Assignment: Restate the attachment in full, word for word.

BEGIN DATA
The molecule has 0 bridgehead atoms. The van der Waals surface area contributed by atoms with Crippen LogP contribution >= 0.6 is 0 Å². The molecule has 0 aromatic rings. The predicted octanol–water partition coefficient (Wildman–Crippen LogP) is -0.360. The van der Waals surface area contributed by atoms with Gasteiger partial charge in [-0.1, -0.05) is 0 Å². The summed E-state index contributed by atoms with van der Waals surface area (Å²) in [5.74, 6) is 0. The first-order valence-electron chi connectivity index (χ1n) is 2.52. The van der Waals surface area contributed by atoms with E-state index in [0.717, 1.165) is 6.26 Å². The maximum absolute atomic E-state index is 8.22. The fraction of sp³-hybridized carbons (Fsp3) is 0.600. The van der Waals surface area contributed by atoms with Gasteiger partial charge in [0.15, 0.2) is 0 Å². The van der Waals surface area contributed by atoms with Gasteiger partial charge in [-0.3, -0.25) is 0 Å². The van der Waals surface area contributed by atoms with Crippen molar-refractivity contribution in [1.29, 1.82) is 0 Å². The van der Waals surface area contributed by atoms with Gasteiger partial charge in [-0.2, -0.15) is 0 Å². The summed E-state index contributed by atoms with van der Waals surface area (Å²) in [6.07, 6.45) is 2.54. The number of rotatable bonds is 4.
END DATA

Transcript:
The molecule has 0 bridgehead atoms. The van der Waals surface area contributed by atoms with Crippen LogP contribution >= 0.6 is 0 Å². The molecule has 0 aromatic rings. The predicted octanol–water partition coefficient (Wildman–Crippen LogP) is -0.360. The van der Waals surface area contributed by atoms with Gasteiger partial charge in [-0.1, -0.05) is 0 Å². The summed E-state index contributed by atoms with van der Waals surface area (Å²) in [5.74, 6) is 0. The first-order valence-electron chi connectivity index (χ1n) is 2.52. The van der Waals surface area contributed by atoms with E-state index in [0.717, 1.165) is 6.26 Å². The maximum absolute atomic E-state index is 8.22. The fraction of sp³-hybridized carbons (Fsp3) is 0.600. The van der Waals surface area contributed by atoms with Gasteiger partial charge in [0.15, 0.2) is 0 Å². The van der Waals surface area contributed by atoms with Gasteiger partial charge in [-0.3, -0.25) is 0 Å². The van der Waals surface area contributed by atoms with Crippen molar-refractivity contribution in [1.29, 1.82) is 0 Å². The van der Waals surface area contributed by atoms with Gasteiger partial charge in [-0.2, -0.15) is 0 Å². The summed E-state index contributed by atoms with van der Waals surface area (Å²) in [6.07, 6.45) is 2.54. The number of rotatable bonds is 4.